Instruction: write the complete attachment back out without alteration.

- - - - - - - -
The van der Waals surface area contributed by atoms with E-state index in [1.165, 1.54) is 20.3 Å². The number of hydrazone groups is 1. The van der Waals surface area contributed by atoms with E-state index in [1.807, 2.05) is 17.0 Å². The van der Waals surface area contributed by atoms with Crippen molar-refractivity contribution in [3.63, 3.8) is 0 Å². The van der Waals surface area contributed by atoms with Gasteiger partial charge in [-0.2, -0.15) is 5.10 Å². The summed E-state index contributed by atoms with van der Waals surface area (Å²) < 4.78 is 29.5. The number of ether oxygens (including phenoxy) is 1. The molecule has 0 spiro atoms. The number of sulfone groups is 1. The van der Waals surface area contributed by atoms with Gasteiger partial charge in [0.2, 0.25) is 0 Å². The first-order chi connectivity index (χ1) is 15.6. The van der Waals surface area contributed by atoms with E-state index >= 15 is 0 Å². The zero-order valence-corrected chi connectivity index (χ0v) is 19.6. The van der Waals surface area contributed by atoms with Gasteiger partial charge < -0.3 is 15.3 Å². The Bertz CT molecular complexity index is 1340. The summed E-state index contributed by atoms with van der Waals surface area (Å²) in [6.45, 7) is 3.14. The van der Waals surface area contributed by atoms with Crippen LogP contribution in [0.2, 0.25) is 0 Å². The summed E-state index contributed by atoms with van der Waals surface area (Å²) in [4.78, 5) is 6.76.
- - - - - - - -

The van der Waals surface area contributed by atoms with E-state index in [1.165, 1.54) is 20.3 Å². The number of hydrazone groups is 1. The van der Waals surface area contributed by atoms with E-state index in [1.807, 2.05) is 17.0 Å². The van der Waals surface area contributed by atoms with Crippen molar-refractivity contribution in [3.63, 3.8) is 0 Å². The van der Waals surface area contributed by atoms with Gasteiger partial charge in [-0.2, -0.15) is 5.10 Å². The summed E-state index contributed by atoms with van der Waals surface area (Å²) < 4.78 is 29.5. The number of ether oxygens (including phenoxy) is 1. The molecule has 0 spiro atoms. The number of sulfone groups is 1. The van der Waals surface area contributed by atoms with Gasteiger partial charge in [0.2, 0.25) is 0 Å². The first-order chi connectivity index (χ1) is 15.6. The van der Waals surface area contributed by atoms with E-state index >= 15 is 0 Å². The zero-order valence-corrected chi connectivity index (χ0v) is 19.6. The van der Waals surface area contributed by atoms with Gasteiger partial charge < -0.3 is 15.3 Å². The Bertz CT molecular complexity index is 1340. The summed E-state index contributed by atoms with van der Waals surface area (Å²) in [6.45, 7) is 3.14. The van der Waals surface area contributed by atoms with Crippen LogP contribution in [0.2, 0.25) is 0 Å². The summed E-state index contributed by atoms with van der Waals surface area (Å²) in [4.78, 5) is 6.76.